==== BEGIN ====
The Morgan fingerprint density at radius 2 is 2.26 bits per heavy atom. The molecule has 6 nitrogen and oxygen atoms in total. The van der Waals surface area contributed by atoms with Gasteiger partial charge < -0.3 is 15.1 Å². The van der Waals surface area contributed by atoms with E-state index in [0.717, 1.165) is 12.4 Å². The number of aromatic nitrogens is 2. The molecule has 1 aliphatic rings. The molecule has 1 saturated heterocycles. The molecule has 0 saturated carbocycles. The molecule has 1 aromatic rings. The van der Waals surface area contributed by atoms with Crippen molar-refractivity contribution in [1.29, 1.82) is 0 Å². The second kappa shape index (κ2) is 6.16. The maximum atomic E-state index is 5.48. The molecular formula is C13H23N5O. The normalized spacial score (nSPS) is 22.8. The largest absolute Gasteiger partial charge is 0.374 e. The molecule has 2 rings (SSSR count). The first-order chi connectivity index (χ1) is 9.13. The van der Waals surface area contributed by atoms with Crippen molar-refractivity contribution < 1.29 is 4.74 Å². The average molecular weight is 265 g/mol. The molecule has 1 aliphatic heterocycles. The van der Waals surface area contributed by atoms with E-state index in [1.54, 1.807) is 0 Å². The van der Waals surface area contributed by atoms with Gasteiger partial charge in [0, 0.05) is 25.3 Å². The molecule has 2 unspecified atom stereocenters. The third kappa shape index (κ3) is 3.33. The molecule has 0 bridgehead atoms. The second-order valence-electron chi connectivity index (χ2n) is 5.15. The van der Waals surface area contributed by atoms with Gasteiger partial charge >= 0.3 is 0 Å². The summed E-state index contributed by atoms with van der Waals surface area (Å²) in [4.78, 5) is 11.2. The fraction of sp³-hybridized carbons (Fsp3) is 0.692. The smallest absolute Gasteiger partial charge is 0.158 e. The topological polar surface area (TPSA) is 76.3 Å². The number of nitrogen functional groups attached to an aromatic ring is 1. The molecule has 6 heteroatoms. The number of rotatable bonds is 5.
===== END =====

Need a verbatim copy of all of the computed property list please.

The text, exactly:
The Morgan fingerprint density at radius 2 is 2.26 bits per heavy atom. The molecule has 6 nitrogen and oxygen atoms in total. The van der Waals surface area contributed by atoms with Gasteiger partial charge < -0.3 is 15.1 Å². The van der Waals surface area contributed by atoms with E-state index in [0.717, 1.165) is 12.4 Å². The number of aromatic nitrogens is 2. The molecule has 1 aliphatic rings. The molecule has 1 saturated heterocycles. The molecule has 0 saturated carbocycles. The molecule has 1 aromatic rings. The van der Waals surface area contributed by atoms with Crippen molar-refractivity contribution in [1.29, 1.82) is 0 Å². The second kappa shape index (κ2) is 6.16. The maximum atomic E-state index is 5.48. The molecular formula is C13H23N5O. The normalized spacial score (nSPS) is 22.8. The largest absolute Gasteiger partial charge is 0.374 e. The molecule has 2 rings (SSSR count). The first-order chi connectivity index (χ1) is 9.13. The van der Waals surface area contributed by atoms with Crippen molar-refractivity contribution < 1.29 is 4.74 Å². The average molecular weight is 265 g/mol. The molecule has 1 aliphatic heterocycles. The van der Waals surface area contributed by atoms with E-state index in [1.54, 1.807) is 0 Å². The van der Waals surface area contributed by atoms with Gasteiger partial charge in [0, 0.05) is 25.3 Å². The molecule has 2 unspecified atom stereocenters. The third kappa shape index (κ3) is 3.33. The molecule has 0 bridgehead atoms. The second-order valence-electron chi connectivity index (χ2n) is 5.15. The van der Waals surface area contributed by atoms with Gasteiger partial charge >= 0.3 is 0 Å². The summed E-state index contributed by atoms with van der Waals surface area (Å²) in [4.78, 5) is 11.2. The fraction of sp³-hybridized carbons (Fsp3) is 0.692. The smallest absolute Gasteiger partial charge is 0.158 e. The topological polar surface area (TPSA) is 76.3 Å². The number of nitrogen functional groups attached to an aromatic ring is 1. The molecule has 6 heteroatoms. The number of rotatable bonds is 5.